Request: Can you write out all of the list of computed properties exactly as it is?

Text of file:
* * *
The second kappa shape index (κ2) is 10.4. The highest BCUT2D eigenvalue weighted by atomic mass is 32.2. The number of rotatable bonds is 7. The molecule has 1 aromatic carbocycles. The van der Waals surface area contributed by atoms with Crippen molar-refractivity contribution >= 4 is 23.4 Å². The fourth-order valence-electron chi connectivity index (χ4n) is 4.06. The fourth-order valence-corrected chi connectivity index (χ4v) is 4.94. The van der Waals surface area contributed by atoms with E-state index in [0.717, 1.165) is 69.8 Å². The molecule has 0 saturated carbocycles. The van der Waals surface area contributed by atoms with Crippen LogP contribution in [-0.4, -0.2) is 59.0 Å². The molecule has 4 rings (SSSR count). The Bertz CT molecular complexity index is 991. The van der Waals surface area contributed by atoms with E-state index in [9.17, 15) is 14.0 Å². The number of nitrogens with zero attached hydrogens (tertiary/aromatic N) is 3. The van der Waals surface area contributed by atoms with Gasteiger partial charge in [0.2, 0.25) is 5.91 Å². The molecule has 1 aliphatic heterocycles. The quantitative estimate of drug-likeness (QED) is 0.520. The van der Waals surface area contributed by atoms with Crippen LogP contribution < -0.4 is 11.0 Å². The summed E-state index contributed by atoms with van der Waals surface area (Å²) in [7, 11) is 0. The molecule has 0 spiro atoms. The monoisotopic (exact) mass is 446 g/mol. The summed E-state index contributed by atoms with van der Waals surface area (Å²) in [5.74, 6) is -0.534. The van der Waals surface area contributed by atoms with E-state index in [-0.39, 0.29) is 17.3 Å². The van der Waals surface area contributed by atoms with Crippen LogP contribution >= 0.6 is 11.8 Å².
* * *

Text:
The second kappa shape index (κ2) is 10.4. The highest BCUT2D eigenvalue weighted by atomic mass is 32.2. The number of rotatable bonds is 7. The molecule has 1 aromatic carbocycles. The van der Waals surface area contributed by atoms with Crippen molar-refractivity contribution >= 4 is 23.4 Å². The fourth-order valence-electron chi connectivity index (χ4n) is 4.06. The fourth-order valence-corrected chi connectivity index (χ4v) is 4.94. The van der Waals surface area contributed by atoms with E-state index in [0.717, 1.165) is 69.8 Å². The molecule has 0 saturated carbocycles. The van der Waals surface area contributed by atoms with Crippen LogP contribution in [-0.4, -0.2) is 59.0 Å². The molecule has 4 rings (SSSR count). The Bertz CT molecular complexity index is 991. The van der Waals surface area contributed by atoms with E-state index in [9.17, 15) is 14.0 Å². The number of nitrogens with zero attached hydrogens (tertiary/aromatic N) is 3. The van der Waals surface area contributed by atoms with Gasteiger partial charge in [0.2, 0.25) is 5.91 Å². The molecule has 1 aliphatic heterocycles. The quantitative estimate of drug-likeness (QED) is 0.520. The van der Waals surface area contributed by atoms with Crippen LogP contribution < -0.4 is 11.0 Å². The summed E-state index contributed by atoms with van der Waals surface area (Å²) in [7, 11) is 0. The molecule has 0 spiro atoms. The monoisotopic (exact) mass is 446 g/mol. The summed E-state index contributed by atoms with van der Waals surface area (Å²) in [5.74, 6) is -0.534. The van der Waals surface area contributed by atoms with E-state index in [-0.39, 0.29) is 17.3 Å². The van der Waals surface area contributed by atoms with Crippen LogP contribution >= 0.6 is 11.8 Å².